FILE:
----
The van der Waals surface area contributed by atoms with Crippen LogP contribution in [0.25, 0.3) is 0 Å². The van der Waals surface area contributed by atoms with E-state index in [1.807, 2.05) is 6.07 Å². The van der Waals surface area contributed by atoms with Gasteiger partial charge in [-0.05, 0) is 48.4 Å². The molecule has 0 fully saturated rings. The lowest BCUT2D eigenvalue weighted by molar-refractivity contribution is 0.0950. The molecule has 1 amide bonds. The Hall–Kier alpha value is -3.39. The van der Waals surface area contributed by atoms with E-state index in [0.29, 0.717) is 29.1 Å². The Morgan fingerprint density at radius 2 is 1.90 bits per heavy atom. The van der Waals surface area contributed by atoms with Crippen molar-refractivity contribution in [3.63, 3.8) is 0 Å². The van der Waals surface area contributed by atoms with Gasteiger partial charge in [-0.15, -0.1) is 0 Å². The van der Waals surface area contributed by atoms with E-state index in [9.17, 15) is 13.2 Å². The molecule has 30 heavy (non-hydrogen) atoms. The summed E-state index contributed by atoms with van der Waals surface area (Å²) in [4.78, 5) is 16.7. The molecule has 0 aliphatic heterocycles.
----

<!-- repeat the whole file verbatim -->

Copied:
The van der Waals surface area contributed by atoms with Crippen LogP contribution in [0.25, 0.3) is 0 Å². The van der Waals surface area contributed by atoms with E-state index in [1.807, 2.05) is 6.07 Å². The van der Waals surface area contributed by atoms with Gasteiger partial charge in [-0.05, 0) is 48.4 Å². The molecule has 0 fully saturated rings. The lowest BCUT2D eigenvalue weighted by molar-refractivity contribution is 0.0950. The molecule has 1 amide bonds. The Hall–Kier alpha value is -3.39. The van der Waals surface area contributed by atoms with E-state index in [0.29, 0.717) is 29.1 Å². The Morgan fingerprint density at radius 2 is 1.90 bits per heavy atom. The van der Waals surface area contributed by atoms with Crippen molar-refractivity contribution in [3.63, 3.8) is 0 Å². The van der Waals surface area contributed by atoms with Gasteiger partial charge in [-0.15, -0.1) is 0 Å². The van der Waals surface area contributed by atoms with E-state index in [9.17, 15) is 13.2 Å². The molecule has 30 heavy (non-hydrogen) atoms. The summed E-state index contributed by atoms with van der Waals surface area (Å²) in [4.78, 5) is 16.7. The molecule has 0 aliphatic heterocycles.